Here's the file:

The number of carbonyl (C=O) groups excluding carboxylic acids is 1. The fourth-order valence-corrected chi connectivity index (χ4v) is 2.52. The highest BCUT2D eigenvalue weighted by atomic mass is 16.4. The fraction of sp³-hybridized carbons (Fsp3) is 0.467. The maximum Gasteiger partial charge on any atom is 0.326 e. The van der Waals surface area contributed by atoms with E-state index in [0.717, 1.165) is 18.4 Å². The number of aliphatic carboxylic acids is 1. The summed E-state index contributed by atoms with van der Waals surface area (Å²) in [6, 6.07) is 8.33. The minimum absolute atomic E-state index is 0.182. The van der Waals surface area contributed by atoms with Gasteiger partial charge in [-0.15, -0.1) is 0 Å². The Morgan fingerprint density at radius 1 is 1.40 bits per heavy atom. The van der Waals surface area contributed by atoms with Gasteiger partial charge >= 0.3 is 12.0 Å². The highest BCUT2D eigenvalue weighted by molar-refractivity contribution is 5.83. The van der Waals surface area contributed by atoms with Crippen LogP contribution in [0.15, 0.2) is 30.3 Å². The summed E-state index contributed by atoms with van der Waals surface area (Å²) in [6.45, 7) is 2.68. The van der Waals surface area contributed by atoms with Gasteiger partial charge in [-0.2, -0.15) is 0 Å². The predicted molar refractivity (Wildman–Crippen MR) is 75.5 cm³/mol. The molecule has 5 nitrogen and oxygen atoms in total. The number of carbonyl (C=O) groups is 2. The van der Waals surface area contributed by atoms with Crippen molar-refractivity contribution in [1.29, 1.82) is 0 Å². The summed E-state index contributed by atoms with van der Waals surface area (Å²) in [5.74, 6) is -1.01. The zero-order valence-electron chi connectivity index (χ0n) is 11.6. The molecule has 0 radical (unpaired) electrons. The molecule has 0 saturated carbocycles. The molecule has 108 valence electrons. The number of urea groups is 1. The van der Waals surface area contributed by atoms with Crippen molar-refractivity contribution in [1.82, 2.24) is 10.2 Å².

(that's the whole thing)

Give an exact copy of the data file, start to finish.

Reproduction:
The number of carbonyl (C=O) groups excluding carboxylic acids is 1. The fourth-order valence-corrected chi connectivity index (χ4v) is 2.52. The highest BCUT2D eigenvalue weighted by atomic mass is 16.4. The fraction of sp³-hybridized carbons (Fsp3) is 0.467. The maximum Gasteiger partial charge on any atom is 0.326 e. The van der Waals surface area contributed by atoms with E-state index in [0.717, 1.165) is 18.4 Å². The number of aliphatic carboxylic acids is 1. The summed E-state index contributed by atoms with van der Waals surface area (Å²) in [6, 6.07) is 8.33. The minimum absolute atomic E-state index is 0.182. The van der Waals surface area contributed by atoms with Gasteiger partial charge in [-0.15, -0.1) is 0 Å². The Morgan fingerprint density at radius 1 is 1.40 bits per heavy atom. The van der Waals surface area contributed by atoms with Gasteiger partial charge >= 0.3 is 12.0 Å². The highest BCUT2D eigenvalue weighted by molar-refractivity contribution is 5.83. The van der Waals surface area contributed by atoms with Crippen LogP contribution in [0.15, 0.2) is 30.3 Å². The summed E-state index contributed by atoms with van der Waals surface area (Å²) in [6.45, 7) is 2.68. The van der Waals surface area contributed by atoms with Gasteiger partial charge in [-0.2, -0.15) is 0 Å². The predicted molar refractivity (Wildman–Crippen MR) is 75.5 cm³/mol. The molecule has 5 nitrogen and oxygen atoms in total. The number of carbonyl (C=O) groups is 2. The van der Waals surface area contributed by atoms with Crippen molar-refractivity contribution in [1.29, 1.82) is 0 Å². The summed E-state index contributed by atoms with van der Waals surface area (Å²) in [5.74, 6) is -1.01. The zero-order valence-electron chi connectivity index (χ0n) is 11.6. The molecule has 0 radical (unpaired) electrons. The molecule has 0 saturated carbocycles. The molecule has 108 valence electrons. The number of urea groups is 1. The van der Waals surface area contributed by atoms with Crippen molar-refractivity contribution in [1.82, 2.24) is 10.2 Å².